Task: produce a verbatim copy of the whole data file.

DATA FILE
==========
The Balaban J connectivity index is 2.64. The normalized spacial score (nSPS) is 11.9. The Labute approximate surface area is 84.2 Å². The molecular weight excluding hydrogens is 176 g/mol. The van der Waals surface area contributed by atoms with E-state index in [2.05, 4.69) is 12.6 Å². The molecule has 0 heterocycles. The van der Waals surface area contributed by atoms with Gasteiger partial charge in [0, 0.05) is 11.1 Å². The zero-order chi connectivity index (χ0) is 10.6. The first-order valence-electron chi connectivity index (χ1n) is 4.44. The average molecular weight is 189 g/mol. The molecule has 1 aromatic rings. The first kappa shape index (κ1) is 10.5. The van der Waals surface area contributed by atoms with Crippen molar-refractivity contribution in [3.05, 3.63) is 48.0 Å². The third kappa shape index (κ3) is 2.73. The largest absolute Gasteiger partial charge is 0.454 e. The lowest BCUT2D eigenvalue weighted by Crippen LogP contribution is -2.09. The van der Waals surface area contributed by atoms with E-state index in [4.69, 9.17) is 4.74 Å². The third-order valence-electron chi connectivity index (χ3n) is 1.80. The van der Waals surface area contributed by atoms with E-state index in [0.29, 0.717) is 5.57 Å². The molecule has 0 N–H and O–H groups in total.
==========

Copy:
The Balaban J connectivity index is 2.64. The normalized spacial score (nSPS) is 11.9. The Labute approximate surface area is 84.2 Å². The molecular weight excluding hydrogens is 176 g/mol. The van der Waals surface area contributed by atoms with E-state index in [2.05, 4.69) is 12.6 Å². The molecule has 0 heterocycles. The van der Waals surface area contributed by atoms with Gasteiger partial charge in [0, 0.05) is 11.1 Å². The zero-order chi connectivity index (χ0) is 10.6. The first-order valence-electron chi connectivity index (χ1n) is 4.44. The average molecular weight is 189 g/mol. The molecule has 1 aromatic rings. The first kappa shape index (κ1) is 10.5. The van der Waals surface area contributed by atoms with Crippen molar-refractivity contribution in [3.05, 3.63) is 48.0 Å². The third kappa shape index (κ3) is 2.73. The largest absolute Gasteiger partial charge is 0.454 e. The lowest BCUT2D eigenvalue weighted by Crippen LogP contribution is -2.09. The van der Waals surface area contributed by atoms with E-state index in [4.69, 9.17) is 4.74 Å². The third-order valence-electron chi connectivity index (χ3n) is 1.80. The van der Waals surface area contributed by atoms with E-state index in [0.29, 0.717) is 5.57 Å². The molecule has 0 N–H and O–H groups in total.